At our next appointment 6 months later, we were told there was no change, but that we needed to monitor his growth because he was on the small side of the growth chart. Nine months later, he had another echocardiogram, and the cardiologist told us the hole had grown in proportion to his heart. There was good news though: there was enough tissue surrounding the hole, and open heart surgery would not likely be needed.

Last week, a year after our last appointment, we had another echocardiogram and cardiology appointment. Because of Covid, the hospital has implemented a one parent per patient policy, and I was unable to be at his appointment. I prayerfully braced my self as my husband and our little guy left for the appointment. We’re getting to the timeframe we were told surgery would be likely, and I dreaded it. The thought of my son sedated while doctors performed surgery on his heart unnerved me, despite the knowledge that it was a common procedure.

During the appointment, I kept watching the patient portal for any uploads of clinical notes or discharge instructions. An hour after his appointment time, I saw the discharge instructions, and I read the words: “Today a limited echocardiogram was completed which showed spontaneous closure of the atrial septal defect.”

I broke down. I was dumbfounded. All I could say was, “No way, God! No way!”

His 11mm ASD, the one doctors didn’t think would close on its own, is gone. In the vast majority of studies I’ve read online, no instances of spontaneous closure of large ASDs were noted.

I’m so grateful for doctors and medicine, but I’m beyond thankful that God intervened before the doctors needed to.

I don’t know what you may be facing today, but God is still working miracles. He is still healing. He is still doing things doctors don’t expect.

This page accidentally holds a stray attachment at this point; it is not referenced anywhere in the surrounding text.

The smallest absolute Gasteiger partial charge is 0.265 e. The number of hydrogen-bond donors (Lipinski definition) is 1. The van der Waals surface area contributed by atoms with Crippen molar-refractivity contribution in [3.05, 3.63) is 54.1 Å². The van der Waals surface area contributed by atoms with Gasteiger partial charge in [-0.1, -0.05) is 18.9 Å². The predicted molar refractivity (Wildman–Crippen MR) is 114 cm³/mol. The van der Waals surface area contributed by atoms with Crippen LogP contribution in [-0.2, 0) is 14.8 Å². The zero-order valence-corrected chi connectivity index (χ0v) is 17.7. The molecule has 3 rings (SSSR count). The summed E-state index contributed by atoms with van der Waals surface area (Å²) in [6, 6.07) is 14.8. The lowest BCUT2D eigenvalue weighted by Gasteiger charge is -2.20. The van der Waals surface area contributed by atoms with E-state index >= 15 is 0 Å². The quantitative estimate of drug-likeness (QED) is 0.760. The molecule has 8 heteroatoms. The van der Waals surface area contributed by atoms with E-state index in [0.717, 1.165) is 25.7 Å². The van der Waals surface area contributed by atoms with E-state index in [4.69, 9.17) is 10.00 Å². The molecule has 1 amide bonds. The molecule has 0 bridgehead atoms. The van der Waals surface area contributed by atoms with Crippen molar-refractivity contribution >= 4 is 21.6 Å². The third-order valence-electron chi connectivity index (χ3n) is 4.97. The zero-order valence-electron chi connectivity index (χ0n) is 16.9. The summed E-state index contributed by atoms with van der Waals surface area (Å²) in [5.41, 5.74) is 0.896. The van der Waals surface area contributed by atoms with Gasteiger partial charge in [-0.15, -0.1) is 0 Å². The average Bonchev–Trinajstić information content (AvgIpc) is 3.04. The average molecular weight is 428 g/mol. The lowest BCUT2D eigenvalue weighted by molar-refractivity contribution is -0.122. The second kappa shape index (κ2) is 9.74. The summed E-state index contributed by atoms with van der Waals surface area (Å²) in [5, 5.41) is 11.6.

I can confidently say it was worth hearing the bad news to be able to hear the good news. It was worth the tears of sorrow and fear to get to cry tears of joy and relief.

Faith, Life

A Drive Through the Flint Hills

Currently we are driving through the Flint Hills of Kansas on our way to visit my grandparents. I’ve been a lot of places—the Gulf Coast, the Rocky Mountains, the Grant Canyon, the Ozarks, the Azores, and a flight over the Alps—and yet the Flint Hills are still an area I find breathtaking. They stretch as far as I can see, in every direction. The varying heights adds to the interest, and on top of that, my stomach isn’t in knots while we drive through the Flint Hills, unlike while driving through mountains. And then, there’s the lush green. Gorgeous.

You know why the Flint Hills are so green? Because they are burned and because they are rained on. These two things, things that can be devastating, produce lush, green, gorgeous hillsides. 

While I was growing up, rainy days were always disappointing. I couldn’t play in my backyard or in my neighborhood with my friends, I couldn’t go swimming—basically my plans were ruined. As an adult, rainy days mean my kids are confined to the house, my patio furniture will be all wet, any outdoor play dates or zoo visits get cancelled, and if we go anywhere, I have to stand outside getting soaked while putting kids in car seats. Bleh! Rainy days can be disappointing and they can be dreary. 

I’ve had a few rainy days the past month and a half. From conflicts, to sickness, to an unexpected surgical tooth extraction, to yet another negative pregnancy test, I’ve been feeling like the rain just keeps coming. It’s wearisome. I’m ready for sunshine. 

As we drive through the beautiful Flint Hills, I’m reminded that rain is needed. Without rain, my backyard turns brown, and without rain, my garden would die (because let’s be real, when the temperature hit the upper 90s and mosquitoes declared war on me, I started making my trips out to the garden as short as possible, and dragging the hose out and watering my garden didn’t fit in the time span I was willing to spend in my backyard). Yes, there is such a thing as too much rain; it’s called a flood, and no one needs one of those. But rain is needed to help things to grow and to thrive. 

Without rain in my life, I grow complacent, I get comfortable, I’m not challenged. When I’m not challenged, I don’t grow.